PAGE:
The first panel was moderated by Professor Emeritus Annie Koh, Senior Advisor, BFI & Professor Emeritus of Finance, SMU. Panellists included Professor Roger King, Senior Advisor, Roger King Centre for Asian Family Business and Family Office, HKUST; Mr Mark Lee, CEO, Sing Lun Holdings; Ms May (Kamolphan) Lerdprapapong, Venture Partner & Global Business Development, Thai President Foods; and Mr Melvyn Pun, Executive Director & CEO, Yoma Strategic Holdings.
The business leaders recounted their transformation journeys in managing their family’s business and roadblocks faced in trying to innovate while trying to preserve the family legacy. It was agreed that there is no fixed formula for the charting of successful paths, but notably, most of them went through a common experience: they were afforded the chance to thrive through exploring their ideas within their individual spheres of interest and strengths. These opportunities allowed them to innovate and grow their businesses while leveraging on their skillsets.
On a macro level, global challenges such as raging wars, stagflation, displacement of workers through technology and widening income gaps, can be seen as opportunities that can be explored for growth with an entrepreneurial spirit, said Mr Lee.
Concluding the session, Prof. King suggests that family offices should not be used only for asset management, but as a replacement to the family business. He shared the 3P concept – firstly; the Preservation of Family Wealth, secondly; Preservation of Harmony, and thirdly; Preservation of Family Value and Family Legacy. These would be the key factors to keep the family working together.
Panel Discussion II: Building the Fit-for-Purpose Family Office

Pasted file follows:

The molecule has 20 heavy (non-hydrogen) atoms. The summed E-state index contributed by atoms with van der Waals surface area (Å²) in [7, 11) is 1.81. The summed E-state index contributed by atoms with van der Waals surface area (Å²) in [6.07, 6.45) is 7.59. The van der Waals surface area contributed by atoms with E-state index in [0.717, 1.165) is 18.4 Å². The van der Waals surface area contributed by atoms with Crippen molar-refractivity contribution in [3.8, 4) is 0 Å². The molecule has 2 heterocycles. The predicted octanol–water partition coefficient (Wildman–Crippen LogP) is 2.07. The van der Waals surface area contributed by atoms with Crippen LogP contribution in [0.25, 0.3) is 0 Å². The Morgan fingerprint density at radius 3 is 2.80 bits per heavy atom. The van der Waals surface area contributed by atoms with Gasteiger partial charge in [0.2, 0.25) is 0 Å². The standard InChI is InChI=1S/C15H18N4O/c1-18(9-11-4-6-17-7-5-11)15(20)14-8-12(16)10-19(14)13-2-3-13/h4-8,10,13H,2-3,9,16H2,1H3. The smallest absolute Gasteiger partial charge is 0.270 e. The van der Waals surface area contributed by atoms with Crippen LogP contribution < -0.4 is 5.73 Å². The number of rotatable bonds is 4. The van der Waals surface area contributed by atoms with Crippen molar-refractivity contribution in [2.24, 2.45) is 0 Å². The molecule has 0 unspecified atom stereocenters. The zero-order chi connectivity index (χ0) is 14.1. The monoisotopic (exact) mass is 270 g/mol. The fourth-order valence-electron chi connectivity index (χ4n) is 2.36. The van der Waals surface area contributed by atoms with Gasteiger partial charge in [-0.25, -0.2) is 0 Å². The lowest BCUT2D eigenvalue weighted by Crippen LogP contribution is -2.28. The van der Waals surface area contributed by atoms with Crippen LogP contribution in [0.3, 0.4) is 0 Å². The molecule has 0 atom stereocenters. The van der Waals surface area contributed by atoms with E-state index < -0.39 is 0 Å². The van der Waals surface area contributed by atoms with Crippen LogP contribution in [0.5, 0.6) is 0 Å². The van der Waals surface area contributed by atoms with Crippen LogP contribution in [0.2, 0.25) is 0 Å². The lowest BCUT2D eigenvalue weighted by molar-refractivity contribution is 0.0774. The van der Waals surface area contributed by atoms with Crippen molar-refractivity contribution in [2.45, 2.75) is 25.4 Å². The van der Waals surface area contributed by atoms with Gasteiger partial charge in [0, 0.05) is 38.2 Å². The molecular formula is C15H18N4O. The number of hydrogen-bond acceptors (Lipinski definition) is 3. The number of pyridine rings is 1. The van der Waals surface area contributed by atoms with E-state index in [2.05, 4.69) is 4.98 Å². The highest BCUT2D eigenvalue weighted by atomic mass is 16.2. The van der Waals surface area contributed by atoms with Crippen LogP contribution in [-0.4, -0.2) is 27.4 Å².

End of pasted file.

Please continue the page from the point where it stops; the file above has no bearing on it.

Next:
Moderator and Panellists of Panel Discussion II
Moderated by Associate Professor Mandy Tham, Academic Director, MSc in Wealth Management & Associate Professor of Finance, SMU, the panel comprised Mr David Goh, Chief Investment Officer & Chief Strategist, Tecity Group; Dr Lee Oi Kum, Trustee, Houde Trust & Board Director, JKC Family Office, and Mr Prabhat Ojha, Managing Director & Head of Asia Client Business, Cambridge Associates.
For a family office to be effective, there must be a balance short-term gains and long-term growth. One often neglected aspect is creating a shared vision and plan that everyone in the family resonates with. In this discussion, panellists exchanged view points on how a collective vision can impact the effective functioning of a family office.
The panellists emphasised the importance of good values and proper structures as the key to business sustainability. In terms of values, a foundation based on respect for each other, having strong family bonds, instilling right mindsets, and prioritising the welfare of family members would breed harmony, a paramount factor to preserving lasting legacies.
Other far-reaching actions that create positive outcomes within the family office involve the transfer of relevant skills to successors from young, establishing clear objectives, implementing proper structures and parameters. That said, Dr Lee reminded that “Management must be professional. Family members must be able to step into those shoes.” Unless this condition can be met, keeping family shareholdings separate from Management through corporatisation may bring greater benefits.
Next Gen Showcase: From Buds to Bloom – Next-Gen Entrepreneurs in Family Businesses
Moderator and Panellists of Next Gen Showcase
This conversation was moderated by Professor Emeritus Arnoud De Meyer, Professor Emeritus of Operations Management, SMU. Participating in this exchange were Mr John Cheng, Founder & Managing Director, Innovate 360; Mr Vishal Vijay, Director, Strategic Investments, Agrocorp International and Ms Cynthia Wijaya, Chief Corporate Officer, Daya Selaras Group (DSG).
In the transition from one generation to another, conflicts between traditional practices and new ideas abound. How can next gen leaders preserve the heritage passed down by earlier generations while injecting innovation to transform the business?